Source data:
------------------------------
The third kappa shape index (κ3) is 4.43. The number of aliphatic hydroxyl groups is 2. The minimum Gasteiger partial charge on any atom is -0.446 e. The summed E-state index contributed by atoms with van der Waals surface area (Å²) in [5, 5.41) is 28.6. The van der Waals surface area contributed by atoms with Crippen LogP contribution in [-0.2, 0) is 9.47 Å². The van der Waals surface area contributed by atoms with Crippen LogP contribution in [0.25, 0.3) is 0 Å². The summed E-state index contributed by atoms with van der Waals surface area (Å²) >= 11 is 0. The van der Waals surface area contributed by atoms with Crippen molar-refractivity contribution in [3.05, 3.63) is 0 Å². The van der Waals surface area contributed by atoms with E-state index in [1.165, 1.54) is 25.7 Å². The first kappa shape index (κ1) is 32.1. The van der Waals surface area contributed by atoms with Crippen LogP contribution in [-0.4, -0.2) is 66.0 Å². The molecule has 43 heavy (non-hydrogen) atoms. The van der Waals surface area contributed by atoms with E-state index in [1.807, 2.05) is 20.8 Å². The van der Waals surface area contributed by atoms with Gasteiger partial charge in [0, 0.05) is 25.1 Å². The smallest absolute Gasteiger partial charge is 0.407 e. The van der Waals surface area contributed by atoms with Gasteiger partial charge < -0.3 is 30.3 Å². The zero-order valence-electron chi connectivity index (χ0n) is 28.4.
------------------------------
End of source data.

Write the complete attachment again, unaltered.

The third kappa shape index (κ3) is 4.43. The number of aliphatic hydroxyl groups is 2. The minimum Gasteiger partial charge on any atom is -0.446 e. The summed E-state index contributed by atoms with van der Waals surface area (Å²) in [5, 5.41) is 28.6. The van der Waals surface area contributed by atoms with Crippen LogP contribution in [-0.2, 0) is 9.47 Å². The van der Waals surface area contributed by atoms with Crippen LogP contribution in [0.25, 0.3) is 0 Å². The summed E-state index contributed by atoms with van der Waals surface area (Å²) >= 11 is 0. The van der Waals surface area contributed by atoms with Crippen molar-refractivity contribution in [3.05, 3.63) is 0 Å². The van der Waals surface area contributed by atoms with E-state index in [1.165, 1.54) is 25.7 Å². The first kappa shape index (κ1) is 32.1. The van der Waals surface area contributed by atoms with Crippen LogP contribution in [-0.4, -0.2) is 66.0 Å². The molecule has 43 heavy (non-hydrogen) atoms. The van der Waals surface area contributed by atoms with E-state index in [1.807, 2.05) is 20.8 Å². The van der Waals surface area contributed by atoms with Gasteiger partial charge in [0, 0.05) is 25.1 Å². The smallest absolute Gasteiger partial charge is 0.407 e. The van der Waals surface area contributed by atoms with Gasteiger partial charge < -0.3 is 30.3 Å². The zero-order valence-electron chi connectivity index (χ0n) is 28.4.